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Understanding Development in Post-Independent Andhra Pradesh

The economic development and the changes in agricultural production that came mainly from the dominant castes after Independence in Andhra Pradesh can be seen as a continuation of what had been earlier. The emergence of larger competitive set of social elites after the abolition of Zamindari estates in 1949 was handled through patronage politics based on the distribution of offices and other resources, such as development funds, between rival factions and regions. These policies enabled the larger landowners and middlemen among the dominant castes to preserve their overarching power until 1980s. As observed by
G. Ram Reddy, the economic development in Andhra Pradesh until 1980s, the result of the political process in the 1960s and 1970s, largely consisted of swings between accommodative and confrontational politics that reflected factional divisions inside the Congress Party. In addition to this, the land reforms and green revolution also largely influenced the existing pattern of agricultural growth in Andhra Pradesh.

The introduction of land reforms did not bring any drastic changes in landowning pattern. As noted by Carol Upadhya, during 1955-71 in the Andhra region, the land under marginal small and semi-medium farmers decreased while the number of medium and large farmers increased. This was because of eviction of tenants from the land. The second phase of land reforms in the state during the 1970s underwent as a part of the political process, influenced by personality and politics of Mrs. Gandhi. She initiated and succeeded to a substantial extent in weakening the hold of rich peasantry, who posed a potential threat to the consolidation of power at her hands. The land ceilings legislation of 1970s and a number of anti- poverty policies were launched as a part of the political strategy to reduce Congress reliance on rich peasantry and to increase its support among more sizable classes, like small and marginal farmers.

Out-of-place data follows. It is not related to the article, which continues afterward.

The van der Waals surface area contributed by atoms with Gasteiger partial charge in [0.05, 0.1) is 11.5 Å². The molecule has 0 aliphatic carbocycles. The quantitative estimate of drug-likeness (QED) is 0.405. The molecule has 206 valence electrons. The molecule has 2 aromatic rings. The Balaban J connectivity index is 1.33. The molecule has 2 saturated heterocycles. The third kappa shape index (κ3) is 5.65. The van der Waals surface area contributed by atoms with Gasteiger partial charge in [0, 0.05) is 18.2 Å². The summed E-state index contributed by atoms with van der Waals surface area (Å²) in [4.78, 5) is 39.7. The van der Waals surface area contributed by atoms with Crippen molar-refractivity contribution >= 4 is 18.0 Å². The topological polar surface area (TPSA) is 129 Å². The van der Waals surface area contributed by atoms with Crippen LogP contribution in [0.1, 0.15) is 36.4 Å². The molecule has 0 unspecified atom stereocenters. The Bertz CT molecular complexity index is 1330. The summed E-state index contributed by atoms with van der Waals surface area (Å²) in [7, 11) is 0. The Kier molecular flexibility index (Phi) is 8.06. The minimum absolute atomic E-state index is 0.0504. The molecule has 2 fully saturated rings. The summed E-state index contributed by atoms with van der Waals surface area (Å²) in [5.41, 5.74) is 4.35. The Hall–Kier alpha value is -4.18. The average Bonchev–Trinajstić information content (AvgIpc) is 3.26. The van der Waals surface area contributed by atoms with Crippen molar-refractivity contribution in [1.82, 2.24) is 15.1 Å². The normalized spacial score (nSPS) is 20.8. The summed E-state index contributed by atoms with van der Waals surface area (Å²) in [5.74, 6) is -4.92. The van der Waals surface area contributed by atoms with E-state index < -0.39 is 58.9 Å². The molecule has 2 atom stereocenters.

The land reforms did not give land to the landless, though at least deprived the big landlords to a large extent of their village power. The newly emerged middle and rich peasants of upper castes began to dominate social, economic and political spheres of the village. “The middle castes such as Kamma, Kapu and Reddy have been adept in utililsing the new opportunities, such as, co-operative credit societies, subsidised inputs like water, power, fertiliser and institutional credit which helped the consolidation of these class”.

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